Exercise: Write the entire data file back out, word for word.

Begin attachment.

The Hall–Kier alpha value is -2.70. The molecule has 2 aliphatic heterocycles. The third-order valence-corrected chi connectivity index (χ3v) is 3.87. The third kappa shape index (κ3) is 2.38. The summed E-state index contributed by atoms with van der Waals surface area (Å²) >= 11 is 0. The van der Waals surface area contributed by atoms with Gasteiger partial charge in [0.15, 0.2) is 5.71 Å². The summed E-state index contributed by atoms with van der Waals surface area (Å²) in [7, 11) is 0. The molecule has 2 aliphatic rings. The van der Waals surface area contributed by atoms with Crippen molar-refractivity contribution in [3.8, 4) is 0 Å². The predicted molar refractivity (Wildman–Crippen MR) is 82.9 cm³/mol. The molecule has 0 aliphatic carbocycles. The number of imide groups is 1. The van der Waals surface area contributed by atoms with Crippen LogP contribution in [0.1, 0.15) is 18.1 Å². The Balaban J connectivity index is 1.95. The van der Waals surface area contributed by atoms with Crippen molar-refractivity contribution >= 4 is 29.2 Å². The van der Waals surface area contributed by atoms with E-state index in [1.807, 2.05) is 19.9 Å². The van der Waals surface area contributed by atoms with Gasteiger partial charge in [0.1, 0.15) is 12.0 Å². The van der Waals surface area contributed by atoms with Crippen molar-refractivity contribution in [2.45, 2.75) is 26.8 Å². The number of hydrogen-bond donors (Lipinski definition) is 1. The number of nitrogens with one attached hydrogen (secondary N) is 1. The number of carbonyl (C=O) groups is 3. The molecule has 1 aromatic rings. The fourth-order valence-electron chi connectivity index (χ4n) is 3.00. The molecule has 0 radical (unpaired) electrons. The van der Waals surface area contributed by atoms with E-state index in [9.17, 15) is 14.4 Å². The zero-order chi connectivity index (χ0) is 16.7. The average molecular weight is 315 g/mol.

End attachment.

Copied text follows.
The Hall–Kier alpha value is -2.70. The molecule has 2 aliphatic heterocycles. The third-order valence-corrected chi connectivity index (χ3v) is 3.87. The third kappa shape index (κ3) is 2.38. The summed E-state index contributed by atoms with van der Waals surface area (Å²) >= 11 is 0. The van der Waals surface area contributed by atoms with Gasteiger partial charge in [0.15, 0.2) is 5.71 Å². The summed E-state index contributed by atoms with van der Waals surface area (Å²) in [7, 11) is 0. The molecule has 2 aliphatic rings. The van der Waals surface area contributed by atoms with Crippen molar-refractivity contribution in [3.8, 4) is 0 Å². The predicted molar refractivity (Wildman–Crippen MR) is 82.9 cm³/mol. The molecule has 0 aliphatic carbocycles. The number of imide groups is 1. The van der Waals surface area contributed by atoms with Crippen LogP contribution in [0.1, 0.15) is 18.1 Å². The Balaban J connectivity index is 1.95. The van der Waals surface area contributed by atoms with Crippen molar-refractivity contribution >= 4 is 29.2 Å². The van der Waals surface area contributed by atoms with E-state index in [1.807, 2.05) is 19.9 Å². The van der Waals surface area contributed by atoms with Gasteiger partial charge in [0.1, 0.15) is 12.0 Å². The van der Waals surface area contributed by atoms with Crippen molar-refractivity contribution in [2.45, 2.75) is 26.8 Å². The number of hydrogen-bond donors (Lipinski definition) is 1. The number of nitrogens with one attached hydrogen (secondary N) is 1. The number of carbonyl (C=O) groups is 3. The molecule has 1 aromatic rings. The fourth-order valence-electron chi connectivity index (χ4n) is 3.00. The molecule has 0 radical (unpaired) electrons. The van der Waals surface area contributed by atoms with E-state index in [9.17, 15) is 14.4 Å². The zero-order chi connectivity index (χ0) is 16.7. The average molecular weight is 315 g/mol.